clock menu more-arrow no yes

Filed under:

Does Khalil Mack have something to prove?

New, comments

NFL.com is picking Khalil Mack as one of the players under the most pressure in 2020.

If you buy something from an SB Nation link, Vox Media may earn a commission. See our ethics statement.

NFL: SEP 17 Seahawks at Bears Photo by Robin Alam/Icon Sportswire via Getty Images

Khalil Mack’s ability to dominate a game has been called into question by NFL analysts the last several weeks and that has to be an extra motivator as Mack prepares himself for the 2020 season.

He’s clearly the focal point of opposing offenses when ever he’s on the field for the Chicago Bears, and I would imagine a large chunk of each week’s game-plan goes into ‘how to slow Mack down.’

But that’s not stopping some the experts from knocking Mack down a few notches after he only racked up 8.5 sacks in 2019.

CBS Sports’ recently had eight edge rushers ranked ahead of Mack, Pro Football Focus had Mack down as their 18th best player heading into the 2020 season after being a top 10 guy the last few years, and NFL.com has Mack as one of their players under the most pressure in 2020.

When Chicago traded for Mack just before the start of the 2018 season, I thought it was one of the biggest steals in memory. And Mack burst on the scene in his Bears debut, with a strip-sack and pick-six in his first half of play. Although he would miss two games that season due to an ankle injury, Mack still finished with 12.5 sacks, 18 quarterback hits and six forced fumbles, earning his third first-team All-Pro designation.

But at the risk of sounding hyperbolic, did Mack make an impactful play last year? OK, five forced fumbles is a nice figure, but 8.5 sacks just doesn’t cut it. Honestly, I’m not really sure how he made a fifth consecutive Pro Bowl.

Two seasons into Mack’s Chicago tenure, the Bears have yet to win a playoff game. Obviously, this franchise’s most glaring issue is the quarterback position. But Mack is supposed to be a top-five defensive player. That’s why the Bears traded away a pair of first-rounders — and consequently handed out a record-setting extension — for his services. Last year, he was most definitely not elite.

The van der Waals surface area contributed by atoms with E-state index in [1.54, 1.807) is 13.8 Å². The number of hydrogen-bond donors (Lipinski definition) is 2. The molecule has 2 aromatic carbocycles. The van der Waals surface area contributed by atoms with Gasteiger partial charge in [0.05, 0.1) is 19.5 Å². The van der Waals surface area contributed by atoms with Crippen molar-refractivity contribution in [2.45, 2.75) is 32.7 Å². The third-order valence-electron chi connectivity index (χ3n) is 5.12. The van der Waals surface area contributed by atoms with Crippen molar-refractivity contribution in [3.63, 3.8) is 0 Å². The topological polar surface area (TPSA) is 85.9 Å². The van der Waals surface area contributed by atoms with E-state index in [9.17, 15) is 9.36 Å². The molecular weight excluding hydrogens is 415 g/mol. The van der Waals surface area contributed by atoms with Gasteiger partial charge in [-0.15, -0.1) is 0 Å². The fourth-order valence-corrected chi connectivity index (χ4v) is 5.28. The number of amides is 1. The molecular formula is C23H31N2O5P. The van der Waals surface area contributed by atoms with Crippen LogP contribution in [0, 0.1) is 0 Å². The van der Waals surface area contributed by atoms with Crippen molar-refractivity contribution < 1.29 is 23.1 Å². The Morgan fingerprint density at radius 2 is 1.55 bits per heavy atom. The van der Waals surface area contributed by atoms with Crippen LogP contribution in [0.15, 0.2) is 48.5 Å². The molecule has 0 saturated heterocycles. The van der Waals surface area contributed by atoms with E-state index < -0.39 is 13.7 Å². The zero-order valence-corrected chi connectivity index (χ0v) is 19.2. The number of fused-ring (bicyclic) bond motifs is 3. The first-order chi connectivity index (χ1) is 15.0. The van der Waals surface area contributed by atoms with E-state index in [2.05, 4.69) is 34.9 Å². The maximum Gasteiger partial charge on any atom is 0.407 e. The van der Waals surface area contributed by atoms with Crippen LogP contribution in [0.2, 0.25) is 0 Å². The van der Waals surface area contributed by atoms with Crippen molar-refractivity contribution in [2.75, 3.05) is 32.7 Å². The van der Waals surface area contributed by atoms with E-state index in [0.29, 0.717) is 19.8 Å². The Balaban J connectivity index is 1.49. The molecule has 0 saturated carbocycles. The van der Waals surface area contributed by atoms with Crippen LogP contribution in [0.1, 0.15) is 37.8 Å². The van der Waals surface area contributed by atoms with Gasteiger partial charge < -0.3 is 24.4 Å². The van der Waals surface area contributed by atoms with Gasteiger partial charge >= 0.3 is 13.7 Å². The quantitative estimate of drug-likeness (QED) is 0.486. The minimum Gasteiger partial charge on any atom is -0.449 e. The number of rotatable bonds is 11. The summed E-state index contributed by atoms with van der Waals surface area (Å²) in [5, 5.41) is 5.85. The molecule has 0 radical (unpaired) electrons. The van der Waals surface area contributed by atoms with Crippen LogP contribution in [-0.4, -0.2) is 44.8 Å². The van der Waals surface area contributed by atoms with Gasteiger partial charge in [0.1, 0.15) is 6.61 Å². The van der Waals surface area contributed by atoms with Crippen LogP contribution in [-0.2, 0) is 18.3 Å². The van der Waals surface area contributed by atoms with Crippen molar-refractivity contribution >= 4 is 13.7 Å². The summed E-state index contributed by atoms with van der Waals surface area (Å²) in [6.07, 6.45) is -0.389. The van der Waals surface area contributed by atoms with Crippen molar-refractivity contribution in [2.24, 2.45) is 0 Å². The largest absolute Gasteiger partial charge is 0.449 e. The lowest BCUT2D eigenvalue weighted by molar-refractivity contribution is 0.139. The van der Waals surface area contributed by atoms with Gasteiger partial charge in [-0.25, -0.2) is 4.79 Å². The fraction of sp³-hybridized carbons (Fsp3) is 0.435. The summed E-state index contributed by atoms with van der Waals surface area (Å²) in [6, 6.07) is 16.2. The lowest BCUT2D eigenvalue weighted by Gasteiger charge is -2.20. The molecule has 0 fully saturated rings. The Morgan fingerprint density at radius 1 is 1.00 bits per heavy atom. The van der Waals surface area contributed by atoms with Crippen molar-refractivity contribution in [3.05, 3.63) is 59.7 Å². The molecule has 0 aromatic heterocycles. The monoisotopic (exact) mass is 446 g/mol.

This offseason, Chicago GM Ryan Pace signed Robert Quinn to hunt quarterbacks opposite Mack. Quinn’s the kind of proven running mate who should allow the 2016 Defensive Player of the Year to eat. Now the pressure’s on Mack to deliver sacks, wins and live up to the trade.

Let’s see if I got everything that NFL.com’s Adam Schein is saying about Mack; no impact plays from him in all of 2019, he’s no longer elite, he’s not living up to the trade...

If you’re just box score scouting or dinging Mack because of Chicago’s disappointing season a year ago, then I guess I could see how one would think all those things. But how many games do the Bears win if they didn’t have him attacking off the edge?

When the Bears coaches met the media a couple weeks ago they all raved about Mack and how he’s preparing for this year with a chip on his shoulder. Mack wasn’t happy with last year’s 8-8 record and he’s going to do everything in his power to get the Bears back to the postseason.


And speaking of Mack...